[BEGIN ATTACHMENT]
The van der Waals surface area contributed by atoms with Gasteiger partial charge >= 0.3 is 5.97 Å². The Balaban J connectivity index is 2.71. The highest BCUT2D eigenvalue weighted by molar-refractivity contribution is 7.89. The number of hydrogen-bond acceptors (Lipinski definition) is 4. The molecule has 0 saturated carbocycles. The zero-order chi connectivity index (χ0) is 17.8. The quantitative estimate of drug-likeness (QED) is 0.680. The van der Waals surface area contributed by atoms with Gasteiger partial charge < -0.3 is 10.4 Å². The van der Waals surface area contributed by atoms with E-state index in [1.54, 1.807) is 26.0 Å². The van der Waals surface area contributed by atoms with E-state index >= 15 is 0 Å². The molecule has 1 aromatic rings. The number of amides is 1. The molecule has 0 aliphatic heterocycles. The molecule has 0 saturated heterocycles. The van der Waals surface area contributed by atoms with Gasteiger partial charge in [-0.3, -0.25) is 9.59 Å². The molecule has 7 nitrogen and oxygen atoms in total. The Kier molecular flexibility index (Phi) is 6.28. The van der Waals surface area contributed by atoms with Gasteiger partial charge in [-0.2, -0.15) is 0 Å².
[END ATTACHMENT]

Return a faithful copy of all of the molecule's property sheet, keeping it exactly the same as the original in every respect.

The van der Waals surface area contributed by atoms with Gasteiger partial charge >= 0.3 is 5.97 Å². The Balaban J connectivity index is 2.71. The highest BCUT2D eigenvalue weighted by molar-refractivity contribution is 7.89. The number of hydrogen-bond acceptors (Lipinski definition) is 4. The molecule has 0 saturated carbocycles. The zero-order chi connectivity index (χ0) is 17.8. The quantitative estimate of drug-likeness (QED) is 0.680. The van der Waals surface area contributed by atoms with Gasteiger partial charge < -0.3 is 10.4 Å². The van der Waals surface area contributed by atoms with E-state index in [1.54, 1.807) is 26.0 Å². The van der Waals surface area contributed by atoms with E-state index >= 15 is 0 Å². The molecule has 1 aromatic rings. The number of amides is 1. The molecule has 0 aliphatic heterocycles. The molecule has 0 saturated heterocycles. The van der Waals surface area contributed by atoms with Gasteiger partial charge in [-0.3, -0.25) is 9.59 Å². The molecule has 7 nitrogen and oxygen atoms in total. The Kier molecular flexibility index (Phi) is 6.28. The van der Waals surface area contributed by atoms with Gasteiger partial charge in [-0.2, -0.15) is 0 Å².